Bastia Castle

Photos by Silvio Spediacci

Two images of the hamlet dominated by the castle.


  Bastia can be reached from Florence following the motorway A11 until the derivation for the A12 Livorno-Genova, then driving towards Genova until 'La Spezia' and from here taking the A15 up to the exit 'Aulla'. From here we must follow the indication to Licciana Nardi.


The castle rises at the center of the little medieval suburb of Bastia, crowning a hill of 500 meters high, above the town of Licciana Nardi, in the valley of the Taverone river (high Lunigiana). It is located in a strategical position in the valley that in the Middle Age was crossed by an important road,  point of forced passage between the regions of  Liguria and Tuscany and the Emilia-Romagna. The whole territory and all its castles, as the whole Lunigiana,   were subjected to the dominion of the feudal family of the Malaspina, that strengthened this zone to take all the advantages that this important road of communication offered, first of all the imposition of tributes to the travelers.


The castle, excellently preserved and today residence of privates, has the aspect of a thick square fortification, with four round towers to all the angles and a higher one inside with the function of keep. The two  towers nearest the keep have a greatest circumference as the others. The actual aspect is clearly of a bastionated fortress of the 15th century, but the presence of the aforesaid tower in the middle of the enclosure lets us think that all this may be the result of the updating of a previous small medieval fortress. After all, due to the highly strategic position of the fortification, the contrary would be strange.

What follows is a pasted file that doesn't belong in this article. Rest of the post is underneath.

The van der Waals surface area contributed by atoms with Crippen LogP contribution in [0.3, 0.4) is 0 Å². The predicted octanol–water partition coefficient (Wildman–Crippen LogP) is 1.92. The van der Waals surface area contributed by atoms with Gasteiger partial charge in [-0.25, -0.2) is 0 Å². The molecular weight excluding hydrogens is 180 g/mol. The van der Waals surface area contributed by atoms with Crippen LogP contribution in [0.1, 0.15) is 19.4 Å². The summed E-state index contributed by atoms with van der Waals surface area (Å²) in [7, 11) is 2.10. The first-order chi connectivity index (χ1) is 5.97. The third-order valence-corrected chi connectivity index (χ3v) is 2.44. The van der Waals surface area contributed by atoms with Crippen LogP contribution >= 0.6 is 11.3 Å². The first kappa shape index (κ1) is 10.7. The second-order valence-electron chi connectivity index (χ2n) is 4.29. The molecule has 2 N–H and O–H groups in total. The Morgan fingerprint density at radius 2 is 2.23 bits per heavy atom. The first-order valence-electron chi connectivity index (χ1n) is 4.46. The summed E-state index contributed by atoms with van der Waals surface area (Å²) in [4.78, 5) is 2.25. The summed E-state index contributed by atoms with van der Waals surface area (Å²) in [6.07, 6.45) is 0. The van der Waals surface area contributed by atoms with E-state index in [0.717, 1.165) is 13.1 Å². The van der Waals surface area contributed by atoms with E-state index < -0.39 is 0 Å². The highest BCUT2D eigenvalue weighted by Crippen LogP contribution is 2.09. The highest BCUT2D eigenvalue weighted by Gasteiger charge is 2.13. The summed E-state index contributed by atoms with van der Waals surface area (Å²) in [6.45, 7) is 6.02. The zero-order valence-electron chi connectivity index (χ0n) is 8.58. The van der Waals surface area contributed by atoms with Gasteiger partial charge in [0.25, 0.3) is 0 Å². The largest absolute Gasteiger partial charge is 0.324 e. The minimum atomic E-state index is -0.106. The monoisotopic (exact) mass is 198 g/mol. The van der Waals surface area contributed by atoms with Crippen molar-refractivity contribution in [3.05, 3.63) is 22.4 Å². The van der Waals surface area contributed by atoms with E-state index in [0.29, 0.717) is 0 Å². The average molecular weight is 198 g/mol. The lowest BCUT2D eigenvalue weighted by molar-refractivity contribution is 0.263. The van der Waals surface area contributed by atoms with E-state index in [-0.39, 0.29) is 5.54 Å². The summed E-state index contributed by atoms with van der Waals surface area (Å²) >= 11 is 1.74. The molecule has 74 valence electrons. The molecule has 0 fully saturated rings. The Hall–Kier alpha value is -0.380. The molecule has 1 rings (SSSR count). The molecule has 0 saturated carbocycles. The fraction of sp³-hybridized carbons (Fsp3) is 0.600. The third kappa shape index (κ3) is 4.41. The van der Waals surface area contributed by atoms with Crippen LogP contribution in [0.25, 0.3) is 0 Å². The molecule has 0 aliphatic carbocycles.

The castle is visible only from the outside, however we can notice the extraordinary solidity of the construction and the remnants of the brackets that sustained the machicoulis (or machicolation, projection from the wall made of stone which has openings through which the defenders can fire upon an enemy directly below) along the whole curtain wall.

The battlements don't exist anymore but, as in all the other castles of this area, they had the form of 'tail of swallow' also said 'Ghibelline'. Very interesting are also the loopholes and gunholes opened in the bastionated walls, for their form suited for the use of fire weapons, probably a 16th century's addition. The primitive gate, unique way to access the inner courtyard and the keep that opens itself at a certain height from the ground, has been replaced by a stone stairway, under whose arc are still visible the remnants of its original form.

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